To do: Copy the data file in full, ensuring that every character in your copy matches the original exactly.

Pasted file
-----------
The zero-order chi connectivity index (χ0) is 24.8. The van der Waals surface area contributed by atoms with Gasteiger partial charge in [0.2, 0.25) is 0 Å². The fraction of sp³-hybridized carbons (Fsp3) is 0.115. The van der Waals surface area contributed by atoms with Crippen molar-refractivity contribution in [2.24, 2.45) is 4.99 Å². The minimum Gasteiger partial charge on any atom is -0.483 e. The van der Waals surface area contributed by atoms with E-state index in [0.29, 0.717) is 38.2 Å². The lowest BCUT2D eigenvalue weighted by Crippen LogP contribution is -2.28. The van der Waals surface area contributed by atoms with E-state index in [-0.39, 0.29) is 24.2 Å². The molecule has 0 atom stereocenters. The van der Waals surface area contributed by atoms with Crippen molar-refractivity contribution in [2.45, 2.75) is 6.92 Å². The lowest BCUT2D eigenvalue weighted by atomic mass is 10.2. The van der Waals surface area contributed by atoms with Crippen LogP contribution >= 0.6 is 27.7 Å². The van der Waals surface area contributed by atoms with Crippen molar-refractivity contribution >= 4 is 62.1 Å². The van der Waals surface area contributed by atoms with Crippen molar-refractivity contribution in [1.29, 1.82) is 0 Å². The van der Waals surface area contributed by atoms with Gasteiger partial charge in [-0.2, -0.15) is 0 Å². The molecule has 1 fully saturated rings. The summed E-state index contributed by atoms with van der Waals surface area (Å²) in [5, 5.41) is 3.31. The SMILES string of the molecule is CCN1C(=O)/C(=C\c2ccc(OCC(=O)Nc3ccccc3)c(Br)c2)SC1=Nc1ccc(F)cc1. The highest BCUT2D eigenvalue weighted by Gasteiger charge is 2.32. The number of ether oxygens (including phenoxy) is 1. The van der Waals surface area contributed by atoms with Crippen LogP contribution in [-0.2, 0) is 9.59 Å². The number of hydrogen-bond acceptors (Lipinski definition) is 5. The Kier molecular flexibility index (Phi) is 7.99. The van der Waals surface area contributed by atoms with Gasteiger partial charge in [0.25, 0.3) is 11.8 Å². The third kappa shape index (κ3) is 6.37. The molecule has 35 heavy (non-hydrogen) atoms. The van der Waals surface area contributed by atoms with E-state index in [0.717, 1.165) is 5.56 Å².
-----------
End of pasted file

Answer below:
The zero-order chi connectivity index (χ0) is 24.8. The van der Waals surface area contributed by atoms with Gasteiger partial charge in [0.2, 0.25) is 0 Å². The fraction of sp³-hybridized carbons (Fsp3) is 0.115. The van der Waals surface area contributed by atoms with Crippen molar-refractivity contribution in [2.24, 2.45) is 4.99 Å². The minimum Gasteiger partial charge on any atom is -0.483 e. The van der Waals surface area contributed by atoms with E-state index in [0.29, 0.717) is 38.2 Å². The lowest BCUT2D eigenvalue weighted by Crippen LogP contribution is -2.28. The van der Waals surface area contributed by atoms with E-state index in [-0.39, 0.29) is 24.2 Å². The molecule has 0 atom stereocenters. The van der Waals surface area contributed by atoms with Crippen molar-refractivity contribution in [2.45, 2.75) is 6.92 Å². The lowest BCUT2D eigenvalue weighted by atomic mass is 10.2. The van der Waals surface area contributed by atoms with Crippen LogP contribution >= 0.6 is 27.7 Å². The van der Waals surface area contributed by atoms with Crippen molar-refractivity contribution >= 4 is 62.1 Å². The van der Waals surface area contributed by atoms with Crippen molar-refractivity contribution in [1.29, 1.82) is 0 Å². The van der Waals surface area contributed by atoms with Gasteiger partial charge in [-0.2, -0.15) is 0 Å². The molecule has 1 fully saturated rings. The summed E-state index contributed by atoms with van der Waals surface area (Å²) in [5, 5.41) is 3.31. The SMILES string of the molecule is CCN1C(=O)/C(=C\c2ccc(OCC(=O)Nc3ccccc3)c(Br)c2)SC1=Nc1ccc(F)cc1. The highest BCUT2D eigenvalue weighted by Gasteiger charge is 2.32. The number of ether oxygens (including phenoxy) is 1. The van der Waals surface area contributed by atoms with Crippen LogP contribution in [-0.2, 0) is 9.59 Å². The number of hydrogen-bond acceptors (Lipinski definition) is 5. The Kier molecular flexibility index (Phi) is 7.99. The van der Waals surface area contributed by atoms with Gasteiger partial charge in [0.25, 0.3) is 11.8 Å². The third kappa shape index (κ3) is 6.37. The molecule has 35 heavy (non-hydrogen) atoms. The van der Waals surface area contributed by atoms with E-state index in [0.717, 1.165) is 5.56 Å².